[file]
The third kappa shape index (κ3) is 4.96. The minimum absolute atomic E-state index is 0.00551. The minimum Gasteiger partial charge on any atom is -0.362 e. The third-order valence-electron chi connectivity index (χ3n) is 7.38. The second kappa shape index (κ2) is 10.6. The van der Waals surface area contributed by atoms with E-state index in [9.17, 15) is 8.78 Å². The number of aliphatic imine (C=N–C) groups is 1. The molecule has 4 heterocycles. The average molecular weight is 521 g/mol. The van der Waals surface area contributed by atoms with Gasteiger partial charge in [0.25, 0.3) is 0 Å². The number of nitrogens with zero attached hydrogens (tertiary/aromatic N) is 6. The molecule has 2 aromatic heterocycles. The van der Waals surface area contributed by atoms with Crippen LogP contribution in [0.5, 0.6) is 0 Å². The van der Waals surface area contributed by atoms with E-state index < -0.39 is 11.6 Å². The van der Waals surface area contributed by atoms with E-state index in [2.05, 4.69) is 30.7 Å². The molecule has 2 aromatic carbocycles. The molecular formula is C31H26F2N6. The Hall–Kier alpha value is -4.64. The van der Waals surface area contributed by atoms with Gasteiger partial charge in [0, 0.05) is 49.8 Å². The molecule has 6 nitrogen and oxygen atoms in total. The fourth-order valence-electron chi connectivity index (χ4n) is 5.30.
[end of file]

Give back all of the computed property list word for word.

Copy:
The third kappa shape index (κ3) is 4.96. The minimum absolute atomic E-state index is 0.00551. The minimum Gasteiger partial charge on any atom is -0.362 e. The third-order valence-electron chi connectivity index (χ3n) is 7.38. The second kappa shape index (κ2) is 10.6. The van der Waals surface area contributed by atoms with E-state index in [9.17, 15) is 8.78 Å². The number of aliphatic imine (C=N–C) groups is 1. The molecule has 4 heterocycles. The average molecular weight is 521 g/mol. The van der Waals surface area contributed by atoms with Gasteiger partial charge in [0.25, 0.3) is 0 Å². The number of nitrogens with zero attached hydrogens (tertiary/aromatic N) is 6. The molecule has 2 aromatic heterocycles. The van der Waals surface area contributed by atoms with Crippen LogP contribution in [0.5, 0.6) is 0 Å². The van der Waals surface area contributed by atoms with E-state index < -0.39 is 11.6 Å². The van der Waals surface area contributed by atoms with E-state index in [2.05, 4.69) is 30.7 Å². The molecule has 2 aromatic carbocycles. The molecular formula is C31H26F2N6. The Hall–Kier alpha value is -4.64. The van der Waals surface area contributed by atoms with Gasteiger partial charge in [0, 0.05) is 49.8 Å². The molecule has 6 nitrogen and oxygen atoms in total. The fourth-order valence-electron chi connectivity index (χ4n) is 5.30.